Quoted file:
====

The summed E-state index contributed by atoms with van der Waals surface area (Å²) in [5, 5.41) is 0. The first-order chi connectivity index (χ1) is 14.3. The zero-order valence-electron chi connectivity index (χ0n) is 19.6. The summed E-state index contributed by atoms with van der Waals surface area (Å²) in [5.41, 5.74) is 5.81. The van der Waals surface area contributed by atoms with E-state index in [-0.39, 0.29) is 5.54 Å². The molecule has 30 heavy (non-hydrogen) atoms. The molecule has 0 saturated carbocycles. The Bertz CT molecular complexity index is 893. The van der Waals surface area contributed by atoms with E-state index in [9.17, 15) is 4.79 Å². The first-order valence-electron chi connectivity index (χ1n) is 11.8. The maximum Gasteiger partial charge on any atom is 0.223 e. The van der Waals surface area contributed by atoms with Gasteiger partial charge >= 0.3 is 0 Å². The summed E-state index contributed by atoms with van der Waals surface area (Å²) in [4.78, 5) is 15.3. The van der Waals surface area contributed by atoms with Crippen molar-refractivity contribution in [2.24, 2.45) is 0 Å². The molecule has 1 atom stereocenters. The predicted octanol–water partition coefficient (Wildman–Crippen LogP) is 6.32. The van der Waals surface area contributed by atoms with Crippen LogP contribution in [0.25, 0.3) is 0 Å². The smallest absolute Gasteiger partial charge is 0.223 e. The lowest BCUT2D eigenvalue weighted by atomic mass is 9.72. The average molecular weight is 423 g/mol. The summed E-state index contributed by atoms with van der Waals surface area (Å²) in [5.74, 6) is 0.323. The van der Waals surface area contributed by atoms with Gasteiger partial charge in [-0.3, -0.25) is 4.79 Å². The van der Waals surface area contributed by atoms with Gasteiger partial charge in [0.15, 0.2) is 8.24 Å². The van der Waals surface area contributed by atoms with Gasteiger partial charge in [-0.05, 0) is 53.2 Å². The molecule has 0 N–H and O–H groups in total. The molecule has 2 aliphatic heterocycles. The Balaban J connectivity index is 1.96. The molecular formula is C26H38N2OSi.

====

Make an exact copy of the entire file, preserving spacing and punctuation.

The summed E-state index contributed by atoms with van der Waals surface area (Å²) in [5, 5.41) is 0. The first-order chi connectivity index (χ1) is 14.3. The zero-order valence-electron chi connectivity index (χ0n) is 19.6. The summed E-state index contributed by atoms with van der Waals surface area (Å²) in [5.41, 5.74) is 5.81. The van der Waals surface area contributed by atoms with E-state index in [-0.39, 0.29) is 5.54 Å². The molecule has 30 heavy (non-hydrogen) atoms. The molecule has 0 saturated carbocycles. The Bertz CT molecular complexity index is 893. The van der Waals surface area contributed by atoms with E-state index in [9.17, 15) is 4.79 Å². The first-order valence-electron chi connectivity index (χ1n) is 11.8. The maximum Gasteiger partial charge on any atom is 0.223 e. The van der Waals surface area contributed by atoms with Gasteiger partial charge >= 0.3 is 0 Å². The summed E-state index contributed by atoms with van der Waals surface area (Å²) in [4.78, 5) is 15.3. The van der Waals surface area contributed by atoms with Crippen molar-refractivity contribution in [2.24, 2.45) is 0 Å². The molecule has 1 atom stereocenters. The predicted octanol–water partition coefficient (Wildman–Crippen LogP) is 6.32. The van der Waals surface area contributed by atoms with Crippen LogP contribution in [0.25, 0.3) is 0 Å². The smallest absolute Gasteiger partial charge is 0.223 e. The lowest BCUT2D eigenvalue weighted by atomic mass is 9.72. The average molecular weight is 423 g/mol. The summed E-state index contributed by atoms with van der Waals surface area (Å²) in [5.74, 6) is 0.323. The van der Waals surface area contributed by atoms with Gasteiger partial charge in [-0.3, -0.25) is 4.79 Å². The van der Waals surface area contributed by atoms with Gasteiger partial charge in [0.15, 0.2) is 8.24 Å². The van der Waals surface area contributed by atoms with Gasteiger partial charge in [-0.05, 0) is 53.2 Å². The molecule has 0 N–H and O–H groups in total. The molecule has 2 aliphatic heterocycles. The Balaban J connectivity index is 1.96. The molecular formula is C26H38N2OSi.